It was an eye-opening start to the day in court for the families of third graders under threat of retention, in spite of the fact that none of the children demonstrate a reading deficiency. For those of us focused on the only live source of information from the courtroom – the live Twitter feed of AP reporter, Gary Fineout, his first tweets should have been a sign of things to come for the afternoon… but we were still hopeful.

Attorneys from the school districts complained that they hadn’t been properly served (they are served electronically) and therefore needed more time to prepare. Keep in mind that there are hundreds, if not thousands more children, not in the suit, who face similar issues, who have been stewing in their anxiety over retention issues all summer long.

Then we found Brandon Larrabee from the News Service of Florida:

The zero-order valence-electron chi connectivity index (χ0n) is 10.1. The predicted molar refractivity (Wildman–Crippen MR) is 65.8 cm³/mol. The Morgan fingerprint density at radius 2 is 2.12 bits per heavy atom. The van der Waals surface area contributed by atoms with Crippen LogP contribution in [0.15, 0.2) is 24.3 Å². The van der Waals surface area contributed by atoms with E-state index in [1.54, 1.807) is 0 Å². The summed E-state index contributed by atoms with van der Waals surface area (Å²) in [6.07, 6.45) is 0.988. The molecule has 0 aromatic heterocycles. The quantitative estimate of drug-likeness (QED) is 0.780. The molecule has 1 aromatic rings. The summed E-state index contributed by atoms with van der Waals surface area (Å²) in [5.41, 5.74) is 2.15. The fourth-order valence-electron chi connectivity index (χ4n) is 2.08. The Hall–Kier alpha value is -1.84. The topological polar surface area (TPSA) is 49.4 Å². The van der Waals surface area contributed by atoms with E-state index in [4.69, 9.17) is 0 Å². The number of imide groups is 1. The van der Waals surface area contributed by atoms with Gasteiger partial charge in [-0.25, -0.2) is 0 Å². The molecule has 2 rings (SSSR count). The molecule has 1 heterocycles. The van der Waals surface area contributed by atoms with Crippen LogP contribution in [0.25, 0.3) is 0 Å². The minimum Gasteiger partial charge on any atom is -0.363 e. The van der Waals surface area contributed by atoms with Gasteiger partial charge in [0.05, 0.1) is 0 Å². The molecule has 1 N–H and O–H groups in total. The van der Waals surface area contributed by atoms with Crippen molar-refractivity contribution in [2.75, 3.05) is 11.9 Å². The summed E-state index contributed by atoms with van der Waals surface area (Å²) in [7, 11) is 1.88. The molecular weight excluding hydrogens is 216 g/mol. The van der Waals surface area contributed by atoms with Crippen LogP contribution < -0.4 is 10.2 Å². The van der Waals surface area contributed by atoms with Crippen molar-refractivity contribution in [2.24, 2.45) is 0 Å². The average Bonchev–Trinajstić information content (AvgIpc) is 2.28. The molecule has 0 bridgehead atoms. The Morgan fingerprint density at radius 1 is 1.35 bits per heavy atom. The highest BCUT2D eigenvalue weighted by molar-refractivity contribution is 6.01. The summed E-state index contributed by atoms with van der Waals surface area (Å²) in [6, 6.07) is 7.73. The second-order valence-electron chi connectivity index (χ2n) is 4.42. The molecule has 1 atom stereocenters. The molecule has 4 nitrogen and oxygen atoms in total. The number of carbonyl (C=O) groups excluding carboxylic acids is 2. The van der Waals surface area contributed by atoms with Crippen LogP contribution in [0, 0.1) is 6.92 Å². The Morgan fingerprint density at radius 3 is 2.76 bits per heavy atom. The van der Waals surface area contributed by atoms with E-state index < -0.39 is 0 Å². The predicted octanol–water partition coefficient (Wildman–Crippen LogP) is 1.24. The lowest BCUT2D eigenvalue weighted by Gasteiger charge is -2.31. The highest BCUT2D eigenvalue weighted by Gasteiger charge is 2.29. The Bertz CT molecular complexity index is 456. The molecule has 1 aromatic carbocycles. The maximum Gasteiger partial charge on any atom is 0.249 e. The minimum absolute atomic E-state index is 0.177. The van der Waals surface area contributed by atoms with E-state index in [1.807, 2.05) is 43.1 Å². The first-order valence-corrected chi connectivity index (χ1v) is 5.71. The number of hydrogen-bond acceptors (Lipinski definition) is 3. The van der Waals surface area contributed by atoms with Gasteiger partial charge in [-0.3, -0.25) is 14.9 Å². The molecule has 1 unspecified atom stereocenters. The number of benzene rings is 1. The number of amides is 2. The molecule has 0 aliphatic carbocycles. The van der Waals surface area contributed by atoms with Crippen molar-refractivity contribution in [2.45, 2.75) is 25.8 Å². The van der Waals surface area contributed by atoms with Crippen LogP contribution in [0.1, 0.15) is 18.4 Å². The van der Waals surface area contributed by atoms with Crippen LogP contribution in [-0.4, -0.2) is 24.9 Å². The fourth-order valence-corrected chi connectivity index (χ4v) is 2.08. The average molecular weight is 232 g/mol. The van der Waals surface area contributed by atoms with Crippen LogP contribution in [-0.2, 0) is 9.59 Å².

The DOE’s and districts’ attorneys are unified in having completely missed the point of the plaintiffs’ arguments, that the children are qualified to progress to the fourth grade. In their zeal to protect the test at all costs, they are unable to see children as children. To them, the children are data points.  The state’s interests outweigh any little 9 year old interests. They can’t vote. They don’t matter. It’s crystal clear.

So much is riding on this case, and paramount for ALL children, is the ability of children to be provided the education they need and deserve AND which the law provides for. That families must sue the state and their school districts to enforce the law in favor of children over the state’s interests is absurd, but there you have it.